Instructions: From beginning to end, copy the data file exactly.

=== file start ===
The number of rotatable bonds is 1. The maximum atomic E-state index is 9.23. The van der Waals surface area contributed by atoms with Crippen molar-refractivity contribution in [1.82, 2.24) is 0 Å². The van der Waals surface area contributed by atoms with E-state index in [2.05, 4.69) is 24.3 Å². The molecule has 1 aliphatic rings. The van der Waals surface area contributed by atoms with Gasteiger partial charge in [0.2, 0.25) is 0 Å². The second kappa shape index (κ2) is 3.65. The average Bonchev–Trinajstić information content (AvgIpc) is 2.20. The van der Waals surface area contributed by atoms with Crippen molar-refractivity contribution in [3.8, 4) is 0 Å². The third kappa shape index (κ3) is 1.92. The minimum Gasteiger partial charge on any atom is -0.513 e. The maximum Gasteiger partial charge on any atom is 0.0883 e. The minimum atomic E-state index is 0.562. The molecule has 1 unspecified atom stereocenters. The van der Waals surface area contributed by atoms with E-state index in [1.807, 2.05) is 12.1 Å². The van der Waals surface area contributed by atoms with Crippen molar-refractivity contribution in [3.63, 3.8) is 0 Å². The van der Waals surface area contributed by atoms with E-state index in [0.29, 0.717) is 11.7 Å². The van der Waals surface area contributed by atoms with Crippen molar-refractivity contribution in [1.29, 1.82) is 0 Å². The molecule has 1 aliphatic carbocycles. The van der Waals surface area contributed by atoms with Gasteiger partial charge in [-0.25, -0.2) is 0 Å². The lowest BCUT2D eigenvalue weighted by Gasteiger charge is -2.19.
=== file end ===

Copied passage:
The number of rotatable bonds is 1. The maximum atomic E-state index is 9.23. The van der Waals surface area contributed by atoms with Crippen molar-refractivity contribution in [1.82, 2.24) is 0 Å². The van der Waals surface area contributed by atoms with E-state index in [2.05, 4.69) is 24.3 Å². The molecule has 1 aliphatic rings. The van der Waals surface area contributed by atoms with Gasteiger partial charge in [0.2, 0.25) is 0 Å². The second kappa shape index (κ2) is 3.65. The average Bonchev–Trinajstić information content (AvgIpc) is 2.20. The van der Waals surface area contributed by atoms with Crippen molar-refractivity contribution in [3.8, 4) is 0 Å². The third kappa shape index (κ3) is 1.92. The minimum Gasteiger partial charge on any atom is -0.513 e. The maximum Gasteiger partial charge on any atom is 0.0883 e. The minimum atomic E-state index is 0.562. The molecule has 1 unspecified atom stereocenters. The van der Waals surface area contributed by atoms with E-state index in [1.807, 2.05) is 12.1 Å². The van der Waals surface area contributed by atoms with Crippen molar-refractivity contribution in [3.63, 3.8) is 0 Å². The van der Waals surface area contributed by atoms with E-state index in [0.29, 0.717) is 11.7 Å². The van der Waals surface area contributed by atoms with Crippen molar-refractivity contribution in [1.29, 1.82) is 0 Å². The molecule has 1 aliphatic carbocycles. The van der Waals surface area contributed by atoms with Gasteiger partial charge in [-0.25, -0.2) is 0 Å². The lowest BCUT2D eigenvalue weighted by Gasteiger charge is -2.19.